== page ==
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Mazey hopeful foundation has been set for successful future

A sudden and disappointing ending to an otherwise memorable season came about Sunday for West Virginia when the Mountaineers lost 10-0 at Kentucky.

Starting with a loss at Texas in the opener of a three-game set to wrap up the regular season, the Mountaineers dropped seven of their last eight contests, being outscored 65-32 in the process. Over those seven losses, West Virginia was outscored 60-19 and scored four or fewer runs six times.

“As I told the guys, only one team out there out of 64 is going to not feel the way we do right now,” WVU manager Randy Mazey said to begin his opening postgame remarks. “Everybody loses their last game except for the last team standing, so this is the worst day of the season for a lot of people a lot of the time. Guys are hugging each other and crying and emotional. I told them in the huddle that once the emotion dies down of what happened today, then you’ll realize what happened this season. This was probably the greatest season in the history of West Virginia baseball.”

If not the best season in program history, the 2023 campaign would certainly rank among the top few.

Despite missing out on an outright Big 12 Championship, West Virginia finished in a three-way tie for first place and can lay claim to a Big 12 Championship that it split with Texas and Oklahoma State.

The Mountaineers tied the single season program record for victories with 40, won six of their first seven Big 12 series after more than holding their own throughout non-league play and regularly played in front of 2,500-plus people at home.

Mazey was honored as the league’s manager of the year, while second baseman JJ Wetherholt was chosen the Big 12’s top player after a season that won’t soon be forgotten in or around Morgantown. A sophomore, Wetherholt became the second player in WVU history to reach the 100-hit mark in a season by finishing with 101. His .449 batting average ranks as the best of any player from a Power Five Conference since Florida State’s Buster Posey hit at a .463 clip in 2008.

JJ Wetherholt heads off the field. Photo by Teran Malone

Wetherholt finished with team bests of 16 home runs, 60 RBI, 67 runs and 24 doubles, while registering an on-base percentage of .517. He struck out a mere 22 times — less than once for every four hits he managed.

“The best season I’ve ever seen by a single player, but beyond that, the type of teammate and leader he is, what he does off the field is equally as impressive as what he does on the field,” Mazey said while advocating for Wetherholt to be a serious candidate for the Golden Spikes Award. “I’ve never been a part of a season like that, so kudos to JJ for being a Mountaineer.”

Mazey and the coaching staff met with players individually Monday to go over season evaluations and examine the future.

The discussion with Wetherholt, who committed to returning to WVU earlier in the season, likely wasn’t too in depth.

“What adjectives can you use? What superlatives can you use to describe that guy? Nobody has ever been perfect at the game of baseball, but he’s as close as you can get,” Mazey said. “Nobody since Buster Posey hit that high in a college baseball season. He’s a great defender, steals bases and does everything you have to do. Could you imagine if we had two or three guys like him in the lineup at the same time? That’s the goal. JJ needs to just keep being JJ.”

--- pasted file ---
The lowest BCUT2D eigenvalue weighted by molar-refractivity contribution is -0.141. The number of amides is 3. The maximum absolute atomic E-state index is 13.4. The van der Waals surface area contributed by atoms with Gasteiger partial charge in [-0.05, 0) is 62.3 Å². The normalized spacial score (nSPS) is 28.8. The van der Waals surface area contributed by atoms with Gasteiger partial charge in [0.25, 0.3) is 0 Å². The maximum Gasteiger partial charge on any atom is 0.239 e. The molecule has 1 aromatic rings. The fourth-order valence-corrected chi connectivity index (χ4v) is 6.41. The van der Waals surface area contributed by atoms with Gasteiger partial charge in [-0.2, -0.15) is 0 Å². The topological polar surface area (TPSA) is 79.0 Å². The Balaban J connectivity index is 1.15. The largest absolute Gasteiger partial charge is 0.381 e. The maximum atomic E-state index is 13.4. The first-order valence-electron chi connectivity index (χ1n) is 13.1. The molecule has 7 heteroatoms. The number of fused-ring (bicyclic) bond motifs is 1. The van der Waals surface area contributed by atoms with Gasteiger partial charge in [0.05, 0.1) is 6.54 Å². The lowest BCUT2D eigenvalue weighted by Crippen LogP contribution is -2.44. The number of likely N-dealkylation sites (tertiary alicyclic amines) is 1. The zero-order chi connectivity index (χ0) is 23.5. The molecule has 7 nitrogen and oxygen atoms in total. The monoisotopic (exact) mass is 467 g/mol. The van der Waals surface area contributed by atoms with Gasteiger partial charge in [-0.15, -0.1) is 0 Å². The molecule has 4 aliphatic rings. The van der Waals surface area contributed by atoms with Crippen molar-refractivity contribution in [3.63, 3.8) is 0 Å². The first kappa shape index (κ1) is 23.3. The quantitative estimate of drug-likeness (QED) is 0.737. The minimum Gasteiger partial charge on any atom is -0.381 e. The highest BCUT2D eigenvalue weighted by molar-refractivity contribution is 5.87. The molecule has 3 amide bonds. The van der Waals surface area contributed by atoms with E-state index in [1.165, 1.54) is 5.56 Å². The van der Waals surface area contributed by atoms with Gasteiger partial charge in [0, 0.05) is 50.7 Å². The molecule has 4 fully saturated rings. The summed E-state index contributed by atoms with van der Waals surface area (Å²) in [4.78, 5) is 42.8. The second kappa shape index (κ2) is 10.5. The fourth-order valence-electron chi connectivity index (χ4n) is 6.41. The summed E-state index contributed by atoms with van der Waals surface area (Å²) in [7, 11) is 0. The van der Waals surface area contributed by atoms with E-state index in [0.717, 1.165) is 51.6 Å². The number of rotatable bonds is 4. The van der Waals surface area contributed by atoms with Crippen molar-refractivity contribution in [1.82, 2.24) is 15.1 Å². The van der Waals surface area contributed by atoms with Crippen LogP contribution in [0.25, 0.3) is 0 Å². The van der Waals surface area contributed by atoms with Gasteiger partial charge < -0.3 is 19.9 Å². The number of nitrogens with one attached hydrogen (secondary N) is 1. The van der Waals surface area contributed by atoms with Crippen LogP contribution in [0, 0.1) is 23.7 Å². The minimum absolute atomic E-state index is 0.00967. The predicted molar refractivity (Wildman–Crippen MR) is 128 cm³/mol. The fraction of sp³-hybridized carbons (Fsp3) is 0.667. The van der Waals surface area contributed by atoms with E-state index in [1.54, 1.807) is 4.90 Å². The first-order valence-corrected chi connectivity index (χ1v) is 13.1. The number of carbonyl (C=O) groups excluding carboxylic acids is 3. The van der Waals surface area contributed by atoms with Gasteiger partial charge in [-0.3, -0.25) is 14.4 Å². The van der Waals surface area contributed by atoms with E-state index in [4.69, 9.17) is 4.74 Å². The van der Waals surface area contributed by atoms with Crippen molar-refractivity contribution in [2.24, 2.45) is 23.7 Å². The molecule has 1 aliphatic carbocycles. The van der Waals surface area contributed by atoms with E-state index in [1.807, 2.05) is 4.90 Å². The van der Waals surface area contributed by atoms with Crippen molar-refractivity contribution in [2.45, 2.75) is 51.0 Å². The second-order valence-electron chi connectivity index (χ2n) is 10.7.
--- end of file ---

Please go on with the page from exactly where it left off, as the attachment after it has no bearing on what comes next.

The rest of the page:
Wetherholt felt the honor of his accomplishment and admitted Posey’s name was especially significant.

“He makes that stat way better, just because everyone knows who Buster Posey is,” Wetherholt said. “It’s something I didn’t think would happen, but definitely a really cool thing.”

While West Virginia’s bats cooled off late in the year, the Mountaineers also struggled in the way of starting pitching, which was at least partially problematic for much of the season. The team got no shortage of quality outings from its top two starters Blaine Traxel and Ben Hampton for much of the year, and while both endured their share of struggles late in the season, WVU never developed a reliable third starting pitcher. 

It was often a revolving door that meant opportunities for several players at different points in the season, which included David Hagaman getting the nod in a Big 12 Tournament-opening loss to Texas Tech and Grant Siegel starting the season finale.

“When your Friday and Saturday starters both throw 84 miles an hour and you don’t really know who your Sunday and midweek guys are, to just keep winning and winning like we did is the reason I say we overachieved this year instead of underachieved,” Mazey said.

The manager is hopeful the majority of the roster returns and can build off the strong season, although through potential draft picks and the transfer portal, there will likely be several holes to fill.

“The only two guys that have exhausted eligibility are Blaine Traxel and Kevin Dowdell, so we could conceivably have this whole team back,” Mazey said. “I feel like [pitcher] Carlson Reed is going to be a pretty big draft pick. Who knows? He may have an opportunity to move on. 

“This experience that they went through could be good for us next year, because we could have almost this whole team back. Everybody around me has such a big part in the success that we’ve had this year. I guarantee you my coaches are out there thinking right now how we’re going to be better next year. That’s what they do. That’s what we said after last year when we thought we should’ve got in a regional and didn’t. ‘OK, let’s do what we have to do to get in one’, and that’s what we did. So today, we’re saying, ‘let’s do what we have to do to win one next year,’ so we’re already going to work on how to make that happen.”

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